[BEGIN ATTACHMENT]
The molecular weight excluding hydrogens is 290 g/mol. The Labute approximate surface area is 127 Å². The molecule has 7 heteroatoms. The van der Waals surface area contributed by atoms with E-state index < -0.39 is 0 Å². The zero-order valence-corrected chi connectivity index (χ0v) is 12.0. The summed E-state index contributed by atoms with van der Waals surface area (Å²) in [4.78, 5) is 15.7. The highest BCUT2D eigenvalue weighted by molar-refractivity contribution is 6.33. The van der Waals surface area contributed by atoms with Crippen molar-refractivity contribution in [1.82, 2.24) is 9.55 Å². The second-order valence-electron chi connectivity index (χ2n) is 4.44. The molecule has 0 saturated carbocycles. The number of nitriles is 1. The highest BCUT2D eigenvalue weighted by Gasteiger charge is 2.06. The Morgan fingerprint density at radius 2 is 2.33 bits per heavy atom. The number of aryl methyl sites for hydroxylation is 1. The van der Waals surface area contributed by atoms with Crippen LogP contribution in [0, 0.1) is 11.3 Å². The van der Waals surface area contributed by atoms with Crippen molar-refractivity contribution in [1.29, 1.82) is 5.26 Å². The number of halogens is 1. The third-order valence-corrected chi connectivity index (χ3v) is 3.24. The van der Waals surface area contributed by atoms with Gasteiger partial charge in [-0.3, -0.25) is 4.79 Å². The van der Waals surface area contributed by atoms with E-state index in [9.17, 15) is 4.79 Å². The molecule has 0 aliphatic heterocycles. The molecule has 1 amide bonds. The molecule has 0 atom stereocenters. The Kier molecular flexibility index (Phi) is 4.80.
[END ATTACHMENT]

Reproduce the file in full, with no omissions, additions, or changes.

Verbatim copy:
The molecular weight excluding hydrogens is 290 g/mol. The Labute approximate surface area is 127 Å². The molecule has 7 heteroatoms. The van der Waals surface area contributed by atoms with E-state index < -0.39 is 0 Å². The zero-order valence-corrected chi connectivity index (χ0v) is 12.0. The summed E-state index contributed by atoms with van der Waals surface area (Å²) in [4.78, 5) is 15.7. The highest BCUT2D eigenvalue weighted by molar-refractivity contribution is 6.33. The van der Waals surface area contributed by atoms with Crippen molar-refractivity contribution in [1.82, 2.24) is 9.55 Å². The second-order valence-electron chi connectivity index (χ2n) is 4.44. The molecule has 0 saturated carbocycles. The number of nitriles is 1. The highest BCUT2D eigenvalue weighted by Gasteiger charge is 2.06. The Morgan fingerprint density at radius 2 is 2.33 bits per heavy atom. The number of aryl methyl sites for hydroxylation is 1. The van der Waals surface area contributed by atoms with Crippen LogP contribution in [0, 0.1) is 11.3 Å². The van der Waals surface area contributed by atoms with Crippen molar-refractivity contribution in [1.29, 1.82) is 5.26 Å². The number of halogens is 1. The third-order valence-corrected chi connectivity index (χ3v) is 3.24. The van der Waals surface area contributed by atoms with Gasteiger partial charge in [-0.3, -0.25) is 4.79 Å². The van der Waals surface area contributed by atoms with E-state index in [9.17, 15) is 4.79 Å². The molecule has 0 aliphatic heterocycles. The molecule has 1 amide bonds. The molecule has 0 atom stereocenters. The Kier molecular flexibility index (Phi) is 4.80.